Ways to increase verbal interaction with your child

Anna Hinze, M.S., CCC-SLP


When your child is an infant, they do not have a need for spoken language in order to have their needs met; however, as we age, verbal communication becomes more and more important.


Below are a few key tips that will help you facilitate the development of your child’s verbal communication skills:



Position yourself at their level

When you speak to your child, lower yourself to their level. Making eye contact while you communicate with your child will help them develop both verbal and nonverbal communication skills.





Slow down and give them time to respond

Speak slowly, but in a normal voice. Use simple, short sentences and be sure to pronounce each word clearly. This is also very helpful for building your child’s vocabulary—the easier they can understand what you say, the easier it is for them to learn new words. Wait a few moments to allow your infant or toddler to respond, whether it be verbally or non-verbally.


Use your child’s interests to encourage them to speak

Observe your child to see what their interests are. Children learn best when they are interested in something. For example, if your toddler has a favorite toy truck, talk about what color the truck is, count the doors, point out that the wheels are round, and even have fun making car engine sounds together.


Reformulate your child’s words to clarify their message

If your child mispronounces a word or uses incorrect grammar, do not feel like you have to correct them. Instead, you can simply restate what they have said. For example, if your child points to a dog and says “daw woof,” you can reformulate his message by saying, “You’re right, the dog says woof!”


Imitate your child’s actions and verbalization's

Imitation games can help teach your child how to participate in give-and-take interactions at an early age. As early as when your infant begins to babble, you can imitate the sounds that they make. If your infant “drums” on their legs or on the table with their hands, you can mirror their actions. These kinds of activities help to teach infants and toddlers that communication is a two-way interaction, and it can help them learn to pay attention to their communication partner. Imitation of actions and sounds can lead to your child imitating words that you say. These are all stages of language development.



Turn the screens off!

Every minute that your child spends watching a screen is one less minute that they are actively observing and interacting with the world, their peers, and you. There is a proven link between early exposure to screen time and delayed development in young children (see links at bottom of page). Not only can screen time contribute to delays in speech and language development, but it is also associated with childhood obesity, sleep disturbances, and behavioral problems. Instead of handing your smart phone or tablet to your child, try one of these activities listed below instead. You may be surprised when you discover the interactions and opportunities to connect with your child that you have been missing out on!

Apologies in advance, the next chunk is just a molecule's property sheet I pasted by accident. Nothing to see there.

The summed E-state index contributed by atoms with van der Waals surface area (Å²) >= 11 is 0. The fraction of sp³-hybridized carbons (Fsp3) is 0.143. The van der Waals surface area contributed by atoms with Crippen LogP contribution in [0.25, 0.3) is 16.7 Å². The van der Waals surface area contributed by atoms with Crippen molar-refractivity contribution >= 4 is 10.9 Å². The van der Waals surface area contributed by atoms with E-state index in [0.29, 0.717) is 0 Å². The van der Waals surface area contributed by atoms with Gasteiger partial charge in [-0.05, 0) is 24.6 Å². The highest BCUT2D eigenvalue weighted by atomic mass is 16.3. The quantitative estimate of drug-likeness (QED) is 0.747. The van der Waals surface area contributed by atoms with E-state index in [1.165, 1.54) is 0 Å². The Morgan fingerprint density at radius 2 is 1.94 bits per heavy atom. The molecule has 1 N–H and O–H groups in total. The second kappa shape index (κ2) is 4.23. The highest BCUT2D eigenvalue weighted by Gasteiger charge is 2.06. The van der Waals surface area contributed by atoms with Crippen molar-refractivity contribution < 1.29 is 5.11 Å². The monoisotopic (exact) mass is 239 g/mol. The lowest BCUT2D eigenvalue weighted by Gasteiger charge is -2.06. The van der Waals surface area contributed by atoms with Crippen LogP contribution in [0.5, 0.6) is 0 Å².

Here are a few activities you can use to encourage your child to participate in verbal interactions:

· Go for a walk—Observing your surroundings when you are out and about is a great way to naturally facilitate verbal interactions with your child. You can label the colors of the cars you see, count the number of trees in yards you pass by, talk about what the animals you see are doing, and so much more.

· Have fun with words—Try saying common words in different voices or with different volumes. For example, if your child asks for a banana, try saying the word “banana” in a mouse voice, a lion voice, a horse voice, or simply a whisper.

· Learning new words—Children are inherently curious about the world around them. When your child discovers something new, such as a ladybug in the backyard, you can reinforce this new word in several ways. Try repeating the word throughout the day. You can draw or paint pictures of ladybugs together, purchase ladybug stickers, or even find a children’s book about a ladybug.


Language development can be quite the enjoyable adventure to go on with your children. Just remember—as their parent, you are their first teacher. Whichever way you choose to facilitate your child’s language development, don’t forget to have fun along the way!


https://newsnetwork.mayoclinic.org/discussion/does-screen-time-contribute-to-slower-child-development/


https://www.healthline.com/health-news/does-screen-time-cause-developmental-delays-in-young-children#More-reading,-more-play


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